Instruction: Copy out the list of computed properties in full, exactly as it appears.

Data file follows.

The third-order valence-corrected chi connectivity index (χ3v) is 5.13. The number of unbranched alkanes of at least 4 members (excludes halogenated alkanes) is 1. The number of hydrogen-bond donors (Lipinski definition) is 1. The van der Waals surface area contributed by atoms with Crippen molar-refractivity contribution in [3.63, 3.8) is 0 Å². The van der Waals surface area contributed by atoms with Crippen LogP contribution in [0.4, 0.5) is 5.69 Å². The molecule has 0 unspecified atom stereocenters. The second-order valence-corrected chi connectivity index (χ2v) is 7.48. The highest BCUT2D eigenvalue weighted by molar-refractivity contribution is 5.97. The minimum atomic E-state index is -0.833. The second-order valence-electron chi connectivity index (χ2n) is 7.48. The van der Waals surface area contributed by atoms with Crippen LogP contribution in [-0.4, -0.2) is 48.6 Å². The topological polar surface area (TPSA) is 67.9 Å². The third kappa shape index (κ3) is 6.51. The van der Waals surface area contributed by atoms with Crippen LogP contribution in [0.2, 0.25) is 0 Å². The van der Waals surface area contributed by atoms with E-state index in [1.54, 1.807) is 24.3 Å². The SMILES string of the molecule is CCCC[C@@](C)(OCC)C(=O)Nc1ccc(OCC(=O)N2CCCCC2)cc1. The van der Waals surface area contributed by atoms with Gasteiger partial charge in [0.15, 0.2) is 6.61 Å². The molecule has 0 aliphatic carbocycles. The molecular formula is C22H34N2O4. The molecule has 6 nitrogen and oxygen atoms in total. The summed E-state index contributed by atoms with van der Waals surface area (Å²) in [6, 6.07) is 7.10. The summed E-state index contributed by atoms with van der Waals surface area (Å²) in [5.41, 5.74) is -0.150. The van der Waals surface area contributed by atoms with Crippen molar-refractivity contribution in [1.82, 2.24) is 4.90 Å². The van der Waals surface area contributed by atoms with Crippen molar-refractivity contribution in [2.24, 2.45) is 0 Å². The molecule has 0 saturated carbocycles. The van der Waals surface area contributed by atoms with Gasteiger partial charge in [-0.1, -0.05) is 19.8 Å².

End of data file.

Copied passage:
The third-order valence-corrected chi connectivity index (χ3v) is 5.13. The number of unbranched alkanes of at least 4 members (excludes halogenated alkanes) is 1. The number of hydrogen-bond donors (Lipinski definition) is 1. The van der Waals surface area contributed by atoms with Crippen molar-refractivity contribution in [3.63, 3.8) is 0 Å². The van der Waals surface area contributed by atoms with Crippen LogP contribution in [0.4, 0.5) is 5.69 Å². The molecule has 0 unspecified atom stereocenters. The second-order valence-corrected chi connectivity index (χ2v) is 7.48. The highest BCUT2D eigenvalue weighted by molar-refractivity contribution is 5.97. The minimum atomic E-state index is -0.833. The second-order valence-electron chi connectivity index (χ2n) is 7.48. The van der Waals surface area contributed by atoms with Crippen LogP contribution in [-0.4, -0.2) is 48.6 Å². The topological polar surface area (TPSA) is 67.9 Å². The third kappa shape index (κ3) is 6.51. The van der Waals surface area contributed by atoms with Crippen LogP contribution in [0.2, 0.25) is 0 Å². The van der Waals surface area contributed by atoms with E-state index in [1.54, 1.807) is 24.3 Å². The SMILES string of the molecule is CCCC[C@@](C)(OCC)C(=O)Nc1ccc(OCC(=O)N2CCCCC2)cc1. The van der Waals surface area contributed by atoms with Gasteiger partial charge in [0.15, 0.2) is 6.61 Å². The molecule has 0 aliphatic carbocycles. The molecular formula is C22H34N2O4. The molecule has 6 nitrogen and oxygen atoms in total. The summed E-state index contributed by atoms with van der Waals surface area (Å²) in [6, 6.07) is 7.10. The summed E-state index contributed by atoms with van der Waals surface area (Å²) in [5.41, 5.74) is -0.150. The van der Waals surface area contributed by atoms with Crippen molar-refractivity contribution in [1.82, 2.24) is 4.90 Å². The van der Waals surface area contributed by atoms with Crippen molar-refractivity contribution in [2.24, 2.45) is 0 Å². The molecule has 0 saturated carbocycles. The van der Waals surface area contributed by atoms with Gasteiger partial charge in [-0.1, -0.05) is 19.8 Å².